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You’ve been away from flying for a while, and now it’s time to get back in the cockpit. What do you do? Join me, Chris Palmer, a CFI in Alaska, as I take you through a flight with 8 steps to get you back to flying, and back to pilot proficiency. More Info Below.

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Here are the steps (clickable):
1 | Do a Quality Preflight 0:57
2 | Stick & Rudder — 11:06
3 | Eyes Out for Traffic — 15:23
4 | Steep Turns & “Pressure” — 18:00
5 | Slow Flight & “No Hands” — 21:22
6 | Approach/Landing (Power OFF) Stall — 25:50
7 | Takeoff/Departure (Power ON) Stall — 27:40
8 | Landings — Normal-Spot-Power Off 180º — 31:40

Do a Quality Preflight
It’s all too common for a pilot to forget to check the airplane, or get rusty with the entire preflight procedure. I would say it’s probably less common for them to forget, but very common to fumble through it. Be thorough during this process of checking the aircraft — it may have been sitting a while, and who knows what could have happened. Plus, you need to have as much confidence as you can if the flying ability for the machine.

Stick & Rudder
You’ve heard the term before, but it’s so central to how to fly an airplane. Really, it’s at the core and foundation of everything we do while flying. Throughout the entire video I talk about what we’re doing with the rudder, pressure on the yoke, how to trim off that pressure, what’s moving here, and how to move there. If you can can visualize and work through in your head how to efficiently fly the plane through the air, you’ll be a great pilot.

Eyes Out for Traffic
Everyone else is going to be excited to get back to flying, just like you. That’s why you really need to be on the lookout for other aircraft and be extra careful with collision avoidance. Just recently there was a 172 that BARELY missed another aircraft. Like, scary, scary close. The sooner you see, the sooner you can avoid hitting another airplane. Do your clearing turns and continue to keep your eyes outside.

Steep Turns & “Pressure”
Pilots really shouldn’t be ‘under pressure’. But hey, sometimes we are. When it comes to controlling the airplane and doing different maneuvers, pressure is something to pay a LOT of attention to. Work through the guidance outlined here, and keep in mind that the pressure you feel on the yoke, control wheel or stick is typically unhealthy, and should be avoided, especially in the pattern. It’s usually an indication you’re doing something that could put you at risk of an accident or loss of control. Not always, but a lot of the time.

Slow Flight & “No Hands”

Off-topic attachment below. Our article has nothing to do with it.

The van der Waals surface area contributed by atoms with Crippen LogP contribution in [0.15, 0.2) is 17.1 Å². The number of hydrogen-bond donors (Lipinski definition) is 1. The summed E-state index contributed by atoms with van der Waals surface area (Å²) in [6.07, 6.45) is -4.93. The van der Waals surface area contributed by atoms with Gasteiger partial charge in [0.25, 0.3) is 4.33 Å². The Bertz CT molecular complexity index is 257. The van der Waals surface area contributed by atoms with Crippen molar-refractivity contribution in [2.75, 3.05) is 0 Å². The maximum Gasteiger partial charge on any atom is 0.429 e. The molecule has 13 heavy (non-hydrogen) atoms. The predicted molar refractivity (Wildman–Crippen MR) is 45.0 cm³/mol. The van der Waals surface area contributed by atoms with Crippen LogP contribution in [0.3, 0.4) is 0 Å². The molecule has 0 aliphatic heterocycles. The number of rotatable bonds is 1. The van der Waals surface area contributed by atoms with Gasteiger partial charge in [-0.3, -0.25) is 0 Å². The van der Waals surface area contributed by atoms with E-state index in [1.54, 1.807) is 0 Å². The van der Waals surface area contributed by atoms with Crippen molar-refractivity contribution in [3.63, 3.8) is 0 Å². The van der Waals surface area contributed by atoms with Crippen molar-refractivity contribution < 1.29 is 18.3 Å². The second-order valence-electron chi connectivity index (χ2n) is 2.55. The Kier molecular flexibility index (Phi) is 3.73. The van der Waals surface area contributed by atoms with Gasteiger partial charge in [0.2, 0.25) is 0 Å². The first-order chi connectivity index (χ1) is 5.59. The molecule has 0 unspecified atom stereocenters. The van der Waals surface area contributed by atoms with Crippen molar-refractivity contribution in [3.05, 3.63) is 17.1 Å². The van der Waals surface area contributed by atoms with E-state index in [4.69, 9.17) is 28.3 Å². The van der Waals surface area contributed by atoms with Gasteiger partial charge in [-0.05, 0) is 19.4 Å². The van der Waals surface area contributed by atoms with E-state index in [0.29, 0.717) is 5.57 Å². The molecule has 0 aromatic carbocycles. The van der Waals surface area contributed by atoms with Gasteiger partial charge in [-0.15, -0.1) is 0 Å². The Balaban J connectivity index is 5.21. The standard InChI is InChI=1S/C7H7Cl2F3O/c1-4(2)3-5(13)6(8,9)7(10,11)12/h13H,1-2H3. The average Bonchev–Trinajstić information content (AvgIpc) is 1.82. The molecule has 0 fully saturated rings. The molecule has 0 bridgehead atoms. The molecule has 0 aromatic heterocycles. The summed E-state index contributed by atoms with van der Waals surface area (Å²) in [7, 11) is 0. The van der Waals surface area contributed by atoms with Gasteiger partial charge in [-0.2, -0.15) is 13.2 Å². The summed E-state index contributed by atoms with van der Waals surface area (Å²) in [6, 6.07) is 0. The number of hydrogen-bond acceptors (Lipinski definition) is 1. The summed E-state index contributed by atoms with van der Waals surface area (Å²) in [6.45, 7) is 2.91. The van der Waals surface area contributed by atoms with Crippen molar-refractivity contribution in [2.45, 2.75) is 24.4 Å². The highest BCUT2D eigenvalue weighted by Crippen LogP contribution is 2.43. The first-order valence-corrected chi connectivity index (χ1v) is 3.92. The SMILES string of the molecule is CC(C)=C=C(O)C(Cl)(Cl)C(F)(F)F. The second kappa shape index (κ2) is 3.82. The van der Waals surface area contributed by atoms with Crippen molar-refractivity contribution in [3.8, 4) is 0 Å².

We continue the thought of getting rid of pressure on the flight controls and do some slow flight with the airplane. We slow the airspeed way down, get near stall, and show that the airplane can be controlled with rudder only, if done correctly and methodically. This exercise can further the muscle memory in your feet.

Approach/Landing (Power OFF) Stall
While we’re working with slow flight, it makes sense to start working on stalls. This is what could go wrong if you ignore everything I said about pressure, and get distracted, and get the airplane to a wing stall, or where you reach the critical angle of attack. This temporary loss of lift at a safe altitude is no big deal, but we’d never want to face that while close to the ground, because our ability to control the aircraft becomes more critical. It could even lead to a loss of control. So, we go through how to do a power off stall, how to recover, and what to look out for.

Takeoff/Departure (Power ON) Stall
Now we flip the script and work on a takeoff or departure stall. Because we want to be climbing out on departure, we’re going to have as much power as possible to do so, which means this stall will act much different. Namely, when we get close to that stalls state, our angle of attack will seem much higher, because we’ll need to get into an aggressive climb. But more importantly, we have the power of the engine and resultant left turning tendencies with the propellor trying to pull us left. If we don’t plan for that, and keep the aircraft coordinated, it could lead to a spin. So, while there’s more that can go wrong here, it’s still something that’s plenty safe at altitude.

Landings — Normal-Spot-Power Off 180º
Now for everyone’s favorite part, the landings. We’ll go through an increased progression of skill, starting with a simple normal landing, then to a spot landing, and finishing with a power-off 180 which simulates an engine out, and landing on a target. Throughout these landings you’ll be able to build up your skill to each new level, challenge yourself, and eventually be able to land very precisely. All of the skills that had been worked on up until this point are critical to the safe operation in the pattern, and I’ll correlate where I can.

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#flying #aviation #pilot



Chris Palmer

Chief Flight Instructor and President of Angle of Attack. Founded in 2006.


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